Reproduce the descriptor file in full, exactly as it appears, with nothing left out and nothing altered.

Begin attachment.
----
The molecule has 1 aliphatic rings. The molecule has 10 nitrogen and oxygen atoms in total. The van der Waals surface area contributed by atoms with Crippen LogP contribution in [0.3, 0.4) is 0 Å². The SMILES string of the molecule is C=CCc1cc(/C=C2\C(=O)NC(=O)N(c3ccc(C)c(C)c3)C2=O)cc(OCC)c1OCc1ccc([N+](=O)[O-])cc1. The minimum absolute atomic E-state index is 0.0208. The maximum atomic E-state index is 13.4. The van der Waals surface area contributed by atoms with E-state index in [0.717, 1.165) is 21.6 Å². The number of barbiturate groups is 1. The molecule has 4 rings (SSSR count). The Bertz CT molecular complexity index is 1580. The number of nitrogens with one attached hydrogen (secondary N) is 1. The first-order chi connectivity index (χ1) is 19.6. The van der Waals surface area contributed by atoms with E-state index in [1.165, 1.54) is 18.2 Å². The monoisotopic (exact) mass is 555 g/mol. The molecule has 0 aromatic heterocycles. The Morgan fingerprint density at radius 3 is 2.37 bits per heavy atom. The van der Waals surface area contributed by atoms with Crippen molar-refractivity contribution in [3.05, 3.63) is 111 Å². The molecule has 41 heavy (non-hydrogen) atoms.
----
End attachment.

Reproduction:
The molecule has 1 aliphatic rings. The molecule has 10 nitrogen and oxygen atoms in total. The van der Waals surface area contributed by atoms with Crippen LogP contribution in [0.3, 0.4) is 0 Å². The SMILES string of the molecule is C=CCc1cc(/C=C2\C(=O)NC(=O)N(c3ccc(C)c(C)c3)C2=O)cc(OCC)c1OCc1ccc([N+](=O)[O-])cc1. The minimum absolute atomic E-state index is 0.0208. The maximum atomic E-state index is 13.4. The van der Waals surface area contributed by atoms with E-state index in [0.717, 1.165) is 21.6 Å². The number of barbiturate groups is 1. The molecule has 4 rings (SSSR count). The Bertz CT molecular complexity index is 1580. The number of nitrogens with one attached hydrogen (secondary N) is 1. The first-order chi connectivity index (χ1) is 19.6. The van der Waals surface area contributed by atoms with E-state index in [1.165, 1.54) is 18.2 Å². The monoisotopic (exact) mass is 555 g/mol. The molecule has 0 aromatic heterocycles. The Morgan fingerprint density at radius 3 is 2.37 bits per heavy atom. The van der Waals surface area contributed by atoms with Crippen molar-refractivity contribution in [3.05, 3.63) is 111 Å². The molecule has 41 heavy (non-hydrogen) atoms.